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A paralegal is someone who does a broad range of legal work but is not a lawyer. While that description is vague, so are the duties of a paralegal. The majority of paralegals work in law offices, but many work for government agencies, corporations or trade unions. All paralegals, regardless of place of employment, have the education and training to perform work requiring knowledge of the legal system and legal process.
A professional paralegal embarking on a career should obtain certification from the Institute of Paralegals. Such a certificate is highly valued by employers and will increase an applicant’s chances of employment and rise in the legal field. When working toward certification, it is best to concentrate on one area of interest (litigation, corporate law, probate, etc.). As a “specialist” in a given legal area, a professional paralegal will stand out and be in greater demand.
A paralegal may be required to attend to administrative duties such as telephone work and arranging for meetings. Typical job requirements also include drafting and proofreading of legal documents, writing letters and taking notes at court. Some paralegals do extensive legal research, manage case files and interview clients. With increased experience, a professional paralegal takes on a more senior role and greater responsibilities.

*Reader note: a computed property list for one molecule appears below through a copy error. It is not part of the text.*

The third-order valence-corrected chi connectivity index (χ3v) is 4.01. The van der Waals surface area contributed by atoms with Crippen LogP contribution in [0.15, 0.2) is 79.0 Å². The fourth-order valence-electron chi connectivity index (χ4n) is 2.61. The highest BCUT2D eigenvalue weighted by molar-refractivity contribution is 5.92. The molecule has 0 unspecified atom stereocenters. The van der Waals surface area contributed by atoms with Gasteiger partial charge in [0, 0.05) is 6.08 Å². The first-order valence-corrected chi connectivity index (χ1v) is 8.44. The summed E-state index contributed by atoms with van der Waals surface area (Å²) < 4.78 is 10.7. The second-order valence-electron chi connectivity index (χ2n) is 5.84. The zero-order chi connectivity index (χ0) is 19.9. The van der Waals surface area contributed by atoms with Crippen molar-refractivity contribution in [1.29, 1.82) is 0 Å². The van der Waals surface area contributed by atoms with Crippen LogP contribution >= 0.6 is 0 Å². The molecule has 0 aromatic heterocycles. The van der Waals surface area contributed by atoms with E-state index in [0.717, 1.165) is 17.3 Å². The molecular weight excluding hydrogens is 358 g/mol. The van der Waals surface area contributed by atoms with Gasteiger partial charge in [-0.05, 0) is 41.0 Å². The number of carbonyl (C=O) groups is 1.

Paralegals working for law firms usually specialize in a specific practice area, such as crime, family law, probate, etc. Law firms rarely hire a paralegal who has not taken the Legal Practice course and has a minimum of six months of experience. Getting a job without experience can be difficult, but generous salaries and interesting work make the effort worthwhile.
Corporate in-house legal departments are more apt to hire a paralegal without experience and do their own training. For a paralegal, that path represents an excellent stepping stone toward a promising career.
Local and central government have many employment opportunities for paralegals, although these agencies usually have different job titles. They frequently hire inexperienced employees and arrange for their training. Many offer good salaries and excellent work experience.
With proper certification and training, paralegals face excellent career choices with some of Britain’s most prestigious law firms.